Millions of Carphone Warehouse customers' data got hacked last week. But we're only now hearing about it. Lesson #1: Don't do late PR.
The British mobile-device retailer is "sorry" that a "sophisticated" hacker stole its customers' personal data, some including credit card info. They're "investigating," with the help of "experts." Lesson #2: Don't do lame PR.
Yeah, yeah. It's the usual story. But this time, with a diffident accent.
Oh, and the Dixons Carphone sat on the bad news for three days, before burying it at the weekend. Lesson #3: Don't do cynical PR.
In IT Blogwatch, bloggers furiously facepalm at awful PR. Not to mention: More funny accents...
Your humble blogwatcher curated these bloggy bits for your entertainment.
[Updated 10:54 am and 3:35 pm PDT, with more comment and analysis]
Aunty Beeb speaks peace unto nations:
Personal details of up to 2.4 million Carphone Warehouse customers may have been accessed [including] 90,000 customers'...encrypted credit card details.
Carphone Warehouse said it was informing all customers who may have been affected, [that] the attack was stopped "straight away" after it was discovered on Wednesday, [and that] the breach was likely to have occurred at some point "within the last two weeks before Wednesday."
The regulator in the area of personal data can impose fines of up to [$775,000] if a company is found to have not done enough to protect its customers' [data]. MORE
And Kelly Fiveash's subeds do their usual SHOUTY HED schtick:
Carphone Warehouse has taken three days to go public about a serious data breach. ... Up to 90,000 subscribers may have had their credit card info ransacked...by a "sophisticated cyber-attack."
[But the company] put the onus on customers to find out if their...info, had been stolen.
A spokesbeing told us...that the company had taken three days to inform customers of the attack because it wanted to first conclude an investigation...before going public. MORE
So Graham Cluley imagines the worst:
Every piece of personal data about you is a potential extra piece of the jigsaw. ... Imagine, for instance, if a company asks you to confirm your identity by telling it the first line of your address, your name and date of birth. Well, that's now in the hands of hackers.
Keep a close eye on your bank statements. ... It would be wise for customers to assume the worst, and consider changing their passwords [and] never use the same password on different websites. MORE
What about that three-day delay? Michael Bolton has his own theory:
Saturday afternoon is the best time of the week to release bad news to bury it. MORE
But what does the company have to say for itself? Here's some vapid, head-in-the-sand PR-speke from its customer FAQ:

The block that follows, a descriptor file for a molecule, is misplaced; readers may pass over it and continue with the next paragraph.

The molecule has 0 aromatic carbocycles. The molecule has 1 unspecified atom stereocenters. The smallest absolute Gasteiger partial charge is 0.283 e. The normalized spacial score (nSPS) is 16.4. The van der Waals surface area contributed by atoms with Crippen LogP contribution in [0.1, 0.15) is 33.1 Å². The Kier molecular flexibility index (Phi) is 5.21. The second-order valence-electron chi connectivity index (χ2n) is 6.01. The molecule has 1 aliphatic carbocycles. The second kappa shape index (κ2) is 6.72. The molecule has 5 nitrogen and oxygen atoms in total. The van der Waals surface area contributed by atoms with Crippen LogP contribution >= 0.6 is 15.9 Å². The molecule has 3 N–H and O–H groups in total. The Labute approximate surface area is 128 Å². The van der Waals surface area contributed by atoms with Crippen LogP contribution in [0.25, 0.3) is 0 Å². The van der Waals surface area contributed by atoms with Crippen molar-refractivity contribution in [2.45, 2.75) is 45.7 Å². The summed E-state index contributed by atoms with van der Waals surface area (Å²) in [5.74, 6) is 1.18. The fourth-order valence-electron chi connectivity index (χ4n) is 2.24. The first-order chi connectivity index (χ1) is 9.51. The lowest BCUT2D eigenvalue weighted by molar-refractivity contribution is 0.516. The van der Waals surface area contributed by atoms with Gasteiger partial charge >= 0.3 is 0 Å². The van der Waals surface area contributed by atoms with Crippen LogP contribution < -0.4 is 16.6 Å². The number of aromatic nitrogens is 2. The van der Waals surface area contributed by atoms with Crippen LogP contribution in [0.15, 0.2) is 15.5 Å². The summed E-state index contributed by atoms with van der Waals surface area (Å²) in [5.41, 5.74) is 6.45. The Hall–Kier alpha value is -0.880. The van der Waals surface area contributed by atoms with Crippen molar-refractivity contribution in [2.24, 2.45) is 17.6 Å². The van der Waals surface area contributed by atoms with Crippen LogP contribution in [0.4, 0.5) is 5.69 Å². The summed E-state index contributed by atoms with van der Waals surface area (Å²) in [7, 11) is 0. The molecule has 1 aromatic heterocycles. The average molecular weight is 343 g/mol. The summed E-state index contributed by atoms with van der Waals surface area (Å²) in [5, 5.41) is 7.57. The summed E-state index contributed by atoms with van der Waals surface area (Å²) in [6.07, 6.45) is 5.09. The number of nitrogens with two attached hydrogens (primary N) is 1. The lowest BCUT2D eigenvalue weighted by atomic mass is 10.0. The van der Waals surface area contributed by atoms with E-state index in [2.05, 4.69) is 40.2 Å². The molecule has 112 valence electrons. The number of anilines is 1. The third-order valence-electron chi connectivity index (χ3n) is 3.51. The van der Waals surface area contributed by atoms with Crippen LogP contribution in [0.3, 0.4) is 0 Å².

This attack was a sophisticated one and is part of the reality of the modern world.
We want you to feel safe in all dealings with us. We have also put in place additional security measures to prevent further attacks.
We regret any inconvenience this incident may have caused. MORE
And Peter Spence channels Sebastian James, Dixons Carphone buck-stopper:
We take the security of customer data extremely seriously, and we are very sorry that people have been affected by this attack on our systems. We are, of course, informing anyone that may have been affected. MORE
Meanwhile, Drew Olanoff puts down the crayons:
I swear, it’s almost a rule in communications and PR to start out every security-related statement with “we take the security of our blah blah very seriously.”
No ****. MORE
Update 1: "RH" doesn't believe it:
Unbelievable that Carphone warehouse still stores customer data unencrypted. If retailers can't do it themselves, legislation needs to be brought in to force customer databases to be encrypted above say, 100,000, users. MORE
Update 2: So why didn't they notice the breakin? Christopher Williams ponders that question:
Hackers bombarded Carphone Warehouse with online traffic as a smokescreen while they stole the personal and banking details of 2.4 million people [using a] Distributed Denial of Service (DDoS) as a cover.
A source with knowledge of the attack...said its online retail systems had come under bombardment before the major data theft was noticed on Wednesday.
According to internet security experts, criminals are increasingly using DDoS attacks. ... In the most famous case, in 2011, Sony’s PlayStation Network...was shut down for weeks after the personal and financial details of 77 million customers were stolen. ... Subsequent examples...include a 2012 attack on a bank during which card date was stolen and $9m drained from accounts. MORE
Speaking of funny accents
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